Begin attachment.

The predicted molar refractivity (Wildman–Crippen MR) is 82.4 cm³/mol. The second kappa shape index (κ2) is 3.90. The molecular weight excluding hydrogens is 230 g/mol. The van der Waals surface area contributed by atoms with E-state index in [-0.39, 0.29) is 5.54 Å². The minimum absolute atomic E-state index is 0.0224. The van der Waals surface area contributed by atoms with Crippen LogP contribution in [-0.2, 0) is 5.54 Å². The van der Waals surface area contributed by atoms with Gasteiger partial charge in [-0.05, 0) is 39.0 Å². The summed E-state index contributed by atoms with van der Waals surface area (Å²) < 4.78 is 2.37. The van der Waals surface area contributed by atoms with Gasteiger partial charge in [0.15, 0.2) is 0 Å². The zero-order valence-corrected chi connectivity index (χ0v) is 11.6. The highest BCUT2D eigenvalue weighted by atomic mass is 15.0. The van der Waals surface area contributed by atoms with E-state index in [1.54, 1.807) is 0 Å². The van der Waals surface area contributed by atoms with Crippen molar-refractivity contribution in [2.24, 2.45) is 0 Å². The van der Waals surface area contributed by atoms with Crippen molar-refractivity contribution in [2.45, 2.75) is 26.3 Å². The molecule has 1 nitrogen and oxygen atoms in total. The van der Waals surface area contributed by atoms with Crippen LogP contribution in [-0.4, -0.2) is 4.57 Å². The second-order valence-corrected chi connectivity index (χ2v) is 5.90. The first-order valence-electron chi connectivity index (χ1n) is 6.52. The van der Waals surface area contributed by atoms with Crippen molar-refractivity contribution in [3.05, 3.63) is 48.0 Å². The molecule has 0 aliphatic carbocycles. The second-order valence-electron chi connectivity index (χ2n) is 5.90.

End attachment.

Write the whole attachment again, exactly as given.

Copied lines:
The predicted molar refractivity (Wildman–Crippen MR) is 82.4 cm³/mol. The second kappa shape index (κ2) is 3.90. The molecular weight excluding hydrogens is 230 g/mol. The van der Waals surface area contributed by atoms with E-state index in [-0.39, 0.29) is 5.54 Å². The minimum absolute atomic E-state index is 0.0224. The van der Waals surface area contributed by atoms with Crippen LogP contribution in [-0.2, 0) is 5.54 Å². The van der Waals surface area contributed by atoms with Gasteiger partial charge in [-0.05, 0) is 39.0 Å². The summed E-state index contributed by atoms with van der Waals surface area (Å²) < 4.78 is 2.37. The van der Waals surface area contributed by atoms with Gasteiger partial charge in [0.15, 0.2) is 0 Å². The zero-order valence-corrected chi connectivity index (χ0v) is 11.6. The highest BCUT2D eigenvalue weighted by atomic mass is 15.0. The van der Waals surface area contributed by atoms with E-state index in [1.54, 1.807) is 0 Å². The van der Waals surface area contributed by atoms with Crippen molar-refractivity contribution in [2.24, 2.45) is 0 Å². The van der Waals surface area contributed by atoms with Crippen molar-refractivity contribution in [2.45, 2.75) is 26.3 Å². The molecule has 1 nitrogen and oxygen atoms in total. The van der Waals surface area contributed by atoms with Crippen LogP contribution in [-0.4, -0.2) is 4.57 Å². The second-order valence-corrected chi connectivity index (χ2v) is 5.90. The first-order valence-electron chi connectivity index (χ1n) is 6.52. The van der Waals surface area contributed by atoms with Crippen molar-refractivity contribution in [3.05, 3.63) is 48.0 Å². The molecule has 0 aliphatic carbocycles. The second-order valence-electron chi connectivity index (χ2n) is 5.90.